Kris and I did the Star Trek: DS9 book in this series. The jackets on each book had the captain on the front in the cover art and a bunch of people in the back.  All the writers of the series were in the back, but not on our own books. Kris and I are standing behind Janeway’s right cheek bone. You have to get the Star Trek: Voyager book in the series to see us clearly.

Kris and I did a lot of books from 1993 to 2002 in Star Trek. We did the first original novel (writing the book only from a few scripts and still photos) for the Star Trek: Voyager series and then we did the first original novel again, way ahead of the airing, for Star Trek: Enterprise. That is a very, very scary thing to do considering how exacting to characters and details all Star Trek fans are. I’m pretty amazed to this day we got as close to the actual series as we did on both of those books, considering we were writing them before the first episodes were even filming.

I also wrote the very first Star Fleet Core of Engineers novel for that series. It’s one of the longer books in the series.

As time went on, Kris and I also got to do some really fun stuff. We wrote a Star Trek comic book series for DC Comics under their Wildstorm imprint. Kris did the outline and I did the script since at the time she hadn’t read many comics. Thank heavens there was a good artist on my script because my script just wasn’t that good.

I got to write a few scripts for Paramount Pictures as well. One full-length feature film script turned out to be directed by Jonathan Frakes and was a live action game called “Klingon.” I ended up getting story credit since by that point I had no desire to join the Screen Writer’s Guild, let alone spend another moment in Hollywood. Then I turned around and novelized my own script for a paperback for Pocket Books. (A ton of money was made on that project.)

Of all the projects I did with Star Trek, three really stand out as being above and beyond fun. And two were from holodeck creations.

The first started the day John Ordover called me and asked me if I would like to do a “Captain Proton” book. (Picture of cover at the top of this post.) He called me because he knew of my love for the old pulps. On Star Trek :Voyager, one of the characters had created a great holodeck program featuring a Buck Rogers character called Captain Proton.

John’s idea was to put together a trade paper book in the form of the old pulp magazines, so under the name D.W. “Prof” Smith I wrote a short novel staring Captain Proton. (If you don’t get the pen name reference, let me just say I also wrote the entire short novel in that classic writer’s style.)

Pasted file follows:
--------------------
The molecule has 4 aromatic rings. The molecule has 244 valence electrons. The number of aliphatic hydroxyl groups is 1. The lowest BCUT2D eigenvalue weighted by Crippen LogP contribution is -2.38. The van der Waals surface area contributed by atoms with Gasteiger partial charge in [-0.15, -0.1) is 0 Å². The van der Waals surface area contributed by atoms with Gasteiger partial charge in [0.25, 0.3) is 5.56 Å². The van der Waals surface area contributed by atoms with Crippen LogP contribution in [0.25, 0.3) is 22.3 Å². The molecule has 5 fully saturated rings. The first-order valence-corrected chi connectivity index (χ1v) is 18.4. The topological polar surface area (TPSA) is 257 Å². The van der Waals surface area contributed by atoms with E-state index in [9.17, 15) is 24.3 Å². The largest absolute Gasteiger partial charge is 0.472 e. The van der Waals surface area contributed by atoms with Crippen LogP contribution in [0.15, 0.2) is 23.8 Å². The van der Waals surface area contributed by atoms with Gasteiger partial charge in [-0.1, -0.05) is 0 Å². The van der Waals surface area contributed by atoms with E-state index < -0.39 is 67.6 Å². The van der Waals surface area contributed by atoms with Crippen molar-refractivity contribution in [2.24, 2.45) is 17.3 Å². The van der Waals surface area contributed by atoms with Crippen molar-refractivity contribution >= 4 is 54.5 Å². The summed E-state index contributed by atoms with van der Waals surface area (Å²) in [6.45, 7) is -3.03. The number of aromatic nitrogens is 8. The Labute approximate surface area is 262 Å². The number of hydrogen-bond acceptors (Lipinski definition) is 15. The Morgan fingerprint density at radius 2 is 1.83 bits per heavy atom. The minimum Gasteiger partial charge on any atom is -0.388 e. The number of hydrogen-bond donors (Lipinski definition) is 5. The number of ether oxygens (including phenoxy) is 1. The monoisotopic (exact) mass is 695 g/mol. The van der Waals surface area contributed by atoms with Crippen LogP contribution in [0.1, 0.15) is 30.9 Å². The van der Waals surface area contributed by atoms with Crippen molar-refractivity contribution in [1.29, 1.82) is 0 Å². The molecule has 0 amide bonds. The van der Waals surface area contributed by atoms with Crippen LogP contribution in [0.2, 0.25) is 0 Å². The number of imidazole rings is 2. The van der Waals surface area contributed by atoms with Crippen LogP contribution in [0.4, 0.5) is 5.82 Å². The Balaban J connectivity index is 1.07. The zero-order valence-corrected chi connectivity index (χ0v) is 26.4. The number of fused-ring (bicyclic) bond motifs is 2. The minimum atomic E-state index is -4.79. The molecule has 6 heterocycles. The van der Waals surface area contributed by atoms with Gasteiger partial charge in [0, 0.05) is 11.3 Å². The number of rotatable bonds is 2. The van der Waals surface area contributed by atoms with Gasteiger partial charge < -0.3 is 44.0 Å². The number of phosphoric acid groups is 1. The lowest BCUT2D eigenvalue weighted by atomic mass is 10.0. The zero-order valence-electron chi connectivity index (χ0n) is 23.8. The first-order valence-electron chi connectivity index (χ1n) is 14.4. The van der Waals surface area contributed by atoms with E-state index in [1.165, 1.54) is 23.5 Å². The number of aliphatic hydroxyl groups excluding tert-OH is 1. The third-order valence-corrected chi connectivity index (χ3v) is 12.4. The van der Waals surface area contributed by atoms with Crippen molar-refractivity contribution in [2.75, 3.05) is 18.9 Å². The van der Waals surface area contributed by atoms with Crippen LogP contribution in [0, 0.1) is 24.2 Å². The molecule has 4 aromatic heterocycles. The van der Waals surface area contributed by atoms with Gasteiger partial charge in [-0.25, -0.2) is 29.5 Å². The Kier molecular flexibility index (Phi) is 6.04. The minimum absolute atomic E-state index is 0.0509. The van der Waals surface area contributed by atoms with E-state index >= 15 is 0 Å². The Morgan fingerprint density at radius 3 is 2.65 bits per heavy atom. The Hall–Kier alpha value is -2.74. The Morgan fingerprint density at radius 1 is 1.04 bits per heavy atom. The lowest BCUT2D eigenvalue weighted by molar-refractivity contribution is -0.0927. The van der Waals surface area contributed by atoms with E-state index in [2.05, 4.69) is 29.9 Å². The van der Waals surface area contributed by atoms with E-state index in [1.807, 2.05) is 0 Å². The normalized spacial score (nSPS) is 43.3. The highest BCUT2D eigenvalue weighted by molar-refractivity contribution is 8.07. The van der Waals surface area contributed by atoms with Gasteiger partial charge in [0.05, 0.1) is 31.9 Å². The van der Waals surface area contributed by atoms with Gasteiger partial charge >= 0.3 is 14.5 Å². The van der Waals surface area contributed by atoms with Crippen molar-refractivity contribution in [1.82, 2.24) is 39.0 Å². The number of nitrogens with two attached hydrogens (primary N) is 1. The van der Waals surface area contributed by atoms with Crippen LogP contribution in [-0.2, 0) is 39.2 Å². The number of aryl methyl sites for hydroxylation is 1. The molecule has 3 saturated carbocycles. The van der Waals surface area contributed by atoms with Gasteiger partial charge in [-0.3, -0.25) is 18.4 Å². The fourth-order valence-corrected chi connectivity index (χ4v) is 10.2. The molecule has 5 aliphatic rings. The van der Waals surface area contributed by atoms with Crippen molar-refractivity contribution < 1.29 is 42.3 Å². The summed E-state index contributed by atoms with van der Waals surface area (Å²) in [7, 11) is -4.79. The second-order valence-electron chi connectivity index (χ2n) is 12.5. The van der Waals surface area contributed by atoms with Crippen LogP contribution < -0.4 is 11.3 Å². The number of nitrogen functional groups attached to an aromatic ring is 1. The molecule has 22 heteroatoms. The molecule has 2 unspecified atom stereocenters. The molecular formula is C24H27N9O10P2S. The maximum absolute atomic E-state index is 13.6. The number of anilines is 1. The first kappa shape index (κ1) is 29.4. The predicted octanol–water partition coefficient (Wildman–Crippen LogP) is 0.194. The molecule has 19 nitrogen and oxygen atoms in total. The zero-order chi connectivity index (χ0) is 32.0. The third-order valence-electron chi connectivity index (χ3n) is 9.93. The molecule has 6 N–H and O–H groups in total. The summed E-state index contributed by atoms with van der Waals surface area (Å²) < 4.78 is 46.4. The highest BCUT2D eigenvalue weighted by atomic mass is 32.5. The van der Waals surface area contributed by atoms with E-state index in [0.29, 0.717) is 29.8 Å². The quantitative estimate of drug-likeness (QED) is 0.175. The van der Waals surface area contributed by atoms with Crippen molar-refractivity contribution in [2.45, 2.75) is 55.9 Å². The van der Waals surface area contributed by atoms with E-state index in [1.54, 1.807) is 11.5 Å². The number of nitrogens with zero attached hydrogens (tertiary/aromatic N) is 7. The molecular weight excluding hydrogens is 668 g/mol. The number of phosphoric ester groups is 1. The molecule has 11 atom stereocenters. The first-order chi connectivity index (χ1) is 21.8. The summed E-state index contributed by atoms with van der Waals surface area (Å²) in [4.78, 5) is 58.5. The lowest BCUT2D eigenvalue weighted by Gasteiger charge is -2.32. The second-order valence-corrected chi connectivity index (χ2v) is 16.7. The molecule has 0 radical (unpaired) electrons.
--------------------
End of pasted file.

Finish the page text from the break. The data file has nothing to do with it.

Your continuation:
And then I also wrote three other pulp-style short stories for the book. One by Ray Hamil, one by Lester Lee, and one by Don Simster. (Of course all three stories were in the styles of the great old pulp writers that you should be able to figure out from my pen names.)

See why when someone asks me how many names I have published work under I have no idea. There are four pen names there. And no where on that book does it give Dean Wesley Smith as a name.

I also was allowed to write Captain Proton stories for Amazing Magazine and even had the cover of the magazine once.

The next fun project was the book Star Trek: The Next Generation: A Hard Rain. That novel stared Dixon Hill from the hard-boiled detective program on the holodeck. That was the hardest book I have written to date because it was a mystery in many sub-genres, set on a holodeck, while Picard could never be Picard, only Dixon Hill, and yet save the Enterprise.

Somewhere in the middle of all this John Ordover and I were trying to figure out how to get newer writers into Star Trek from the fan boards. The copyright issues were a nightmare. But finally John got the lawyers and his bosses and the fine folks at Paramount to agree to a contest and he called it “Star Trek: Strange New Worlds.”

And he hired me. The third really amazing project I got to do with him.

I had been the publisher and one of the editors at Pulphouse Publishing Inc. and had edited Pulphouse Magazine for years. I had also been the fiction editor for VB Tech Journal for two plus years. I knew short fiction and I had written novels in every series, so John knew I loved all of Star Trek.

My job was to find 23 professional-level short stories from writers who had not professionally published more than three short stories or a novel. That’s right. My job was to find professional stories from beginning writers. Scared didn’t begin to describe how I felt about that task.

The first year the number of manuscripts was over 3,000 and I found 17 stories. The first book came out in 1998 and some writers in that book have gone to major writing careers, including Phaedra M. Wheldon, Dayton Ward, and Christina F. York.